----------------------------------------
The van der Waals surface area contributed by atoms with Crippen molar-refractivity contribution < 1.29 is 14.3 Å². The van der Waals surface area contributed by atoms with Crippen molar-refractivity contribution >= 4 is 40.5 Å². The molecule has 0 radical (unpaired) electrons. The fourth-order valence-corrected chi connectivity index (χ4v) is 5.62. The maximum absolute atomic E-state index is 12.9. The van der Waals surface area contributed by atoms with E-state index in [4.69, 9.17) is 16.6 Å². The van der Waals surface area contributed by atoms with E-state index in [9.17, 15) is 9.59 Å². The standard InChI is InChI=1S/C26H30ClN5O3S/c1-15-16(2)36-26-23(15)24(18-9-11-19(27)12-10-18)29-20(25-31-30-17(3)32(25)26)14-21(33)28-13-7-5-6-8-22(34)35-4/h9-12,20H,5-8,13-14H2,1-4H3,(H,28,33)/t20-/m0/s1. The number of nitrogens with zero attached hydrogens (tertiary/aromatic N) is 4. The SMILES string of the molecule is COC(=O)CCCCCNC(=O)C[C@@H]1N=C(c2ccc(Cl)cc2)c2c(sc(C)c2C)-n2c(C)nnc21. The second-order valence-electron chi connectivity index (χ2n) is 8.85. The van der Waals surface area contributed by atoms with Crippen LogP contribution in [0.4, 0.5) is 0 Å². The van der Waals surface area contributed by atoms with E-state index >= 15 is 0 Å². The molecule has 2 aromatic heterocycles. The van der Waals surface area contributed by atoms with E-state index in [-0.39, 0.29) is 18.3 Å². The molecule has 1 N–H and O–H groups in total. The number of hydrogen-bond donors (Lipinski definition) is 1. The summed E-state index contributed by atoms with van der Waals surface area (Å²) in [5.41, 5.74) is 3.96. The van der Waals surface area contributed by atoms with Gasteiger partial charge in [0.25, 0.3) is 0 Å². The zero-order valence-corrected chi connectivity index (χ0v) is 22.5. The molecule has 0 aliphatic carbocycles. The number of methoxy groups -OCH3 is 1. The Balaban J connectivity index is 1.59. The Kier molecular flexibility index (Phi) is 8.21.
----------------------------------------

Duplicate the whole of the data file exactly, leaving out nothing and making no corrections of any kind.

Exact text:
The van der Waals surface area contributed by atoms with Crippen molar-refractivity contribution < 1.29 is 14.3 Å². The van der Waals surface area contributed by atoms with Crippen molar-refractivity contribution >= 4 is 40.5 Å². The molecule has 0 radical (unpaired) electrons. The fourth-order valence-corrected chi connectivity index (χ4v) is 5.62. The maximum absolute atomic E-state index is 12.9. The van der Waals surface area contributed by atoms with E-state index in [4.69, 9.17) is 16.6 Å². The van der Waals surface area contributed by atoms with E-state index in [9.17, 15) is 9.59 Å². The standard InChI is InChI=1S/C26H30ClN5O3S/c1-15-16(2)36-26-23(15)24(18-9-11-19(27)12-10-18)29-20(25-31-30-17(3)32(25)26)14-21(33)28-13-7-5-6-8-22(34)35-4/h9-12,20H,5-8,13-14H2,1-4H3,(H,28,33)/t20-/m0/s1. The number of nitrogens with zero attached hydrogens (tertiary/aromatic N) is 4. The SMILES string of the molecule is COC(=O)CCCCCNC(=O)C[C@@H]1N=C(c2ccc(Cl)cc2)c2c(sc(C)c2C)-n2c(C)nnc21. The second-order valence-electron chi connectivity index (χ2n) is 8.85. The van der Waals surface area contributed by atoms with Crippen LogP contribution in [0.4, 0.5) is 0 Å². The van der Waals surface area contributed by atoms with E-state index >= 15 is 0 Å². The molecule has 2 aromatic heterocycles. The van der Waals surface area contributed by atoms with E-state index in [-0.39, 0.29) is 18.3 Å². The molecule has 1 N–H and O–H groups in total. The number of hydrogen-bond donors (Lipinski definition) is 1. The summed E-state index contributed by atoms with van der Waals surface area (Å²) in [5.41, 5.74) is 3.96. The van der Waals surface area contributed by atoms with Gasteiger partial charge in [0.25, 0.3) is 0 Å². The zero-order valence-corrected chi connectivity index (χ0v) is 22.5. The molecule has 0 aliphatic carbocycles. The number of methoxy groups -OCH3 is 1. The Balaban J connectivity index is 1.59. The Kier molecular flexibility index (Phi) is 8.21.